China-based Trina Solar Ltd. (NYSE: TSL, http://www.trinasolar.com/), which designs, manufactures and sells photovoltaic modules worldwide, closed Oct. 20 at $7.15, down 17 cents for the day. It closed at $15.88 on Aug. 31.

Shanghai-based JA Solar Holdings Co. (Nasdaq: JASO, http://www.jasolar.com), which makes solar cells and other solar products, closed Oct. 20 at $2.14. It closed Aug. 31 at $3.66.

 

Solar Bear Tells Barron’s Outlook Is Cloudy

If you believe solar analyst Aaron Chew, the solar industry is in for a pretty major slowdown. At least that’s what he told Barron’s last week during a Q&A that ran under the headline: ‘Solar Outlook: Cloudy.’

Chew, who launched his solar coverage for Hapoalim Securities last July, lists oversupply and a retrenching of government programs as the culprits in the decline of the solar market and says Europe has been “the big driver of solar” for many years. He expects Germany’s solar installations to hit 6 gigawatts this year–more than Japan, the U.S., Italy and France have installed combined in all their histories. But during the next four months governement incentives will decline by double-digit percentages, taking the installation rates down with it.

On the supply side, along with declining installations comes the entrance of three large new players in the global solar market: Samsung, LG and Hyundai, which will ultimately push down solar prices, according to Chew. That may be good for homeowners and commercial installations but perhaps not so good for the profit margins of smallcap solar companies. A good place to check on the progress of the U.S. solar business is the Solar Power International conference set for Los Angeles Oct. 12-14 (http://www.solarpowerinternational.com/sepa2010/public/enter.aspx). It’s considered the nation’s biggest and best conference each year.

We’ve been following the progress of several small cap solar firms for the past few years and, as is the case in most industries, some seem to be thriving while others struggle, based on the issues inside of each company.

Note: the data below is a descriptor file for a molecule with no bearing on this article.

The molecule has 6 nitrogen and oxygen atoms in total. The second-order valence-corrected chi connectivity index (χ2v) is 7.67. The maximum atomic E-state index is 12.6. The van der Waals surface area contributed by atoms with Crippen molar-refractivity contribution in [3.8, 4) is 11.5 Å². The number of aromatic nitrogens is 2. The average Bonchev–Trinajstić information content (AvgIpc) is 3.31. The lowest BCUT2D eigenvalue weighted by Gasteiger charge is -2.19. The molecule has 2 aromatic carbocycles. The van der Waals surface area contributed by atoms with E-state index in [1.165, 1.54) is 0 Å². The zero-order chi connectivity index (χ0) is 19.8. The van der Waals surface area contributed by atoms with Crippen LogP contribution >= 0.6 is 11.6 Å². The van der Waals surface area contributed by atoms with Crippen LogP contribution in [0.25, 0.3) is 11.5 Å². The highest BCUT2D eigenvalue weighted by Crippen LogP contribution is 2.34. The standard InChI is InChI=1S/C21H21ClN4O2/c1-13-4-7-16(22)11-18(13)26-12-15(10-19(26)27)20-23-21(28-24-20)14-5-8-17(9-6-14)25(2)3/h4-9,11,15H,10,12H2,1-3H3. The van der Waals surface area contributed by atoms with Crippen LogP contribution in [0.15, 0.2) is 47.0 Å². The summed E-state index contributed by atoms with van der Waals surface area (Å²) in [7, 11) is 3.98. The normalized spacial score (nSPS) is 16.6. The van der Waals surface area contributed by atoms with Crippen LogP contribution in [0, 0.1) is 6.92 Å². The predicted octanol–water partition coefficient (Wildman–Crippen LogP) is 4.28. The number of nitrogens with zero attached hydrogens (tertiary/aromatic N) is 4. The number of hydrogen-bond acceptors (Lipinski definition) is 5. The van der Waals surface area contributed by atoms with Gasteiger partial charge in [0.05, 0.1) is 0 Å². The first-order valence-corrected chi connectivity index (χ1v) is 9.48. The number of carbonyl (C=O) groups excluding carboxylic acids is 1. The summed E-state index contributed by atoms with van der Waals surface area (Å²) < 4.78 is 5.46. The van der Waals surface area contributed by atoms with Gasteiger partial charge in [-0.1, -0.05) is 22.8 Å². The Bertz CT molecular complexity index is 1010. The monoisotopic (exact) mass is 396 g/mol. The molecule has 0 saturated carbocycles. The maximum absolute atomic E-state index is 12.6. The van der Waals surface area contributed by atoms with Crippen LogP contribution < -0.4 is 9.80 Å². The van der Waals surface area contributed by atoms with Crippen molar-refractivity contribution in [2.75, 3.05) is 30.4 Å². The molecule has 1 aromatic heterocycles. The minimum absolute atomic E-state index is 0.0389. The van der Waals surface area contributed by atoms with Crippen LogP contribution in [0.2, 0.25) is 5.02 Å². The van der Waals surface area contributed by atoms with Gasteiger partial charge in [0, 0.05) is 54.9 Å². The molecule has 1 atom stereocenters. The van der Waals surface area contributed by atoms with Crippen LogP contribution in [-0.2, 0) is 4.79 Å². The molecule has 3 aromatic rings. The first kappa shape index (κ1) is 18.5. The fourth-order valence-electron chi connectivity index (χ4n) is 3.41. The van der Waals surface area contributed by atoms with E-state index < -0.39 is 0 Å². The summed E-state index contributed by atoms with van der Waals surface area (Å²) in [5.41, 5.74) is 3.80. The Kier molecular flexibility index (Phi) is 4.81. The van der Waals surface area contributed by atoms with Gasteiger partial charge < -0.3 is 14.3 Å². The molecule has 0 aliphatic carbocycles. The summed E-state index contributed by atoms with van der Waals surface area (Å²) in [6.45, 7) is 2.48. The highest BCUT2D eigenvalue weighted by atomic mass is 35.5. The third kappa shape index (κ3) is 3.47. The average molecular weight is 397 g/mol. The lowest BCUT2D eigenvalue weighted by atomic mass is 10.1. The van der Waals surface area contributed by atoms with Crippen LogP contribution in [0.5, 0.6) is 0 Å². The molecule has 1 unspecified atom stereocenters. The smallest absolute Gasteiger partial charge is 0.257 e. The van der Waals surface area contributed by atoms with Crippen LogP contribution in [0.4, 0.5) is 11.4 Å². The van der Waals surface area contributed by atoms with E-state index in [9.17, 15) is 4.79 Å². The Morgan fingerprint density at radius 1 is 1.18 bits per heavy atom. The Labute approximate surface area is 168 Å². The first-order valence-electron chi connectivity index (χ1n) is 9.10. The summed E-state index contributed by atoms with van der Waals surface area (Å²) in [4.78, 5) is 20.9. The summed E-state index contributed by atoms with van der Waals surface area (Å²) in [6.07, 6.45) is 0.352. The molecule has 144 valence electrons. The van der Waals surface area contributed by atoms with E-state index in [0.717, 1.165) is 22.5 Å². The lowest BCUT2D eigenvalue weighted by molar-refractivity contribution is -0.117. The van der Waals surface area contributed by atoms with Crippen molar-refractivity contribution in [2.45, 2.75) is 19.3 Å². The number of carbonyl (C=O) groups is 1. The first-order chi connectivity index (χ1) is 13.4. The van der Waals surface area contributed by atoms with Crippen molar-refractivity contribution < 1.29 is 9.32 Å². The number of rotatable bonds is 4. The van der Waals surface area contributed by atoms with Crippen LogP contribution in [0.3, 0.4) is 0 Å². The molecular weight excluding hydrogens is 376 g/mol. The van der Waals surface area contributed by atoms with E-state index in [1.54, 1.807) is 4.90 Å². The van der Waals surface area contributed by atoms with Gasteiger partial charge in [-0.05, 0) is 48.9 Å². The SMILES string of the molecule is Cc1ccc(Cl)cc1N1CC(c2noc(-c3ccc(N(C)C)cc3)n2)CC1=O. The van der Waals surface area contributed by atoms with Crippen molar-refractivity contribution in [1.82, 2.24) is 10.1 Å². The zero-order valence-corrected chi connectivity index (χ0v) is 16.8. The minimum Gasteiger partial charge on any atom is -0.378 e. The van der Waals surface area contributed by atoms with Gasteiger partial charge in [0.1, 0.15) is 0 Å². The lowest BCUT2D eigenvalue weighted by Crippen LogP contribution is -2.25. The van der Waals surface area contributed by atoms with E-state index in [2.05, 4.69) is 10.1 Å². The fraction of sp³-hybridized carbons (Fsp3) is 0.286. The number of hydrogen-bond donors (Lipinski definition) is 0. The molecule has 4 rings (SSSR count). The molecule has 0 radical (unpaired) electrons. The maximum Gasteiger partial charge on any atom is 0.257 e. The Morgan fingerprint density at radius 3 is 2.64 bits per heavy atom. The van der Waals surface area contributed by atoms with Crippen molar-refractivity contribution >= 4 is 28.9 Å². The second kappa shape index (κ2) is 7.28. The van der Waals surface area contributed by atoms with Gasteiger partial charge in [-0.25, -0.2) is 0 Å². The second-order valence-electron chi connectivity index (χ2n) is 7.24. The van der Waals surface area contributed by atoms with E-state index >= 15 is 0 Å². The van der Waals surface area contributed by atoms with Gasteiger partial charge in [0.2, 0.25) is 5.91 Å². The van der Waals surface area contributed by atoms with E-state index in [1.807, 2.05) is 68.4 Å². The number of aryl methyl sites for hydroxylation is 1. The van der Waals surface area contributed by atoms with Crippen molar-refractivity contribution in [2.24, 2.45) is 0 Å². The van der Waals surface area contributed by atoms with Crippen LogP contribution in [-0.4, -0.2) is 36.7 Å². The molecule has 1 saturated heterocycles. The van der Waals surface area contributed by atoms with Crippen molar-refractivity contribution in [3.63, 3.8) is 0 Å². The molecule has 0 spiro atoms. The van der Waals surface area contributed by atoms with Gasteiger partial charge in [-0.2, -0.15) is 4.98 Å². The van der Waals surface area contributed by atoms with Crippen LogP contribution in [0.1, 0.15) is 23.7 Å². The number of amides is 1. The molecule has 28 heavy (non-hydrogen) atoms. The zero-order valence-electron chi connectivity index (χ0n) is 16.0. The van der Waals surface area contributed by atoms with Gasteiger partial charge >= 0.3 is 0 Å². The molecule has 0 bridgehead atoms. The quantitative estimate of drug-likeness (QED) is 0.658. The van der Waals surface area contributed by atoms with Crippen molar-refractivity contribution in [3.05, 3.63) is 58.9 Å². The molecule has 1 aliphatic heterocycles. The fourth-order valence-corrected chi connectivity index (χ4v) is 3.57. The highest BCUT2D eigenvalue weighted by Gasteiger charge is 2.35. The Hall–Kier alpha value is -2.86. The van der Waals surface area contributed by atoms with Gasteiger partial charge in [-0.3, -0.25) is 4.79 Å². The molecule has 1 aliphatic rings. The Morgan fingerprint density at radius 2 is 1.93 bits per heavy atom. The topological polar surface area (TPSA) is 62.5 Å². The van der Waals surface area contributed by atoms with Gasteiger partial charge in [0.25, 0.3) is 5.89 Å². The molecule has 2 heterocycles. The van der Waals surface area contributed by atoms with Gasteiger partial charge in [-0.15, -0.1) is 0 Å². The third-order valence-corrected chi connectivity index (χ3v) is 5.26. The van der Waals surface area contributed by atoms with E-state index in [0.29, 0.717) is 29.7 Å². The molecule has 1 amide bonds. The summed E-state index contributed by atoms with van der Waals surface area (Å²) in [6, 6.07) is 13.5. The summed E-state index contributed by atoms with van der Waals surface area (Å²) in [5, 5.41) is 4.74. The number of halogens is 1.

Marlboro, MA-based Evergreen Solar (Nasdaq: ESLR, http://www.evergreensolar.com) is one of those continuing to struggle and their issues have been well documented (http://seekingalpha.com/article/226927-ceo-departs-troubled-evergreen-solar?source=yahoo), including the recent departure of their CEO. Evergreen’s stock, while trading relatively heavily (1.5 million shares a day on average) still languishes around 62 cents a share, not far from the 65 cents a share it was selling for when we last checked in early August.

China-based Renesola Ltd. (NYSE: SOL, http://www.renesola.com) also trades actively (nearly 2 million shares a day) and this week was selling for nearly $11.50 a share, just below its 52-week high of $12.10 (and way off 52-week low of $3.50), and nicely above our last check in early August. Back then SOL was selling in for about $7.35 range so perhaps, if you believe Chew, now might be the time to take some profits off the table.

Shanghai-based JA Solar (Nasdaq: JASO, http://www.jasolar.com) has also been enjoying a good run. Back in early August the company’s market cap was $897 million and the stock price was in the mid-$5 range. This week the stock is in the mid0$8 range and its market cap has ballooned to $1.37 billion.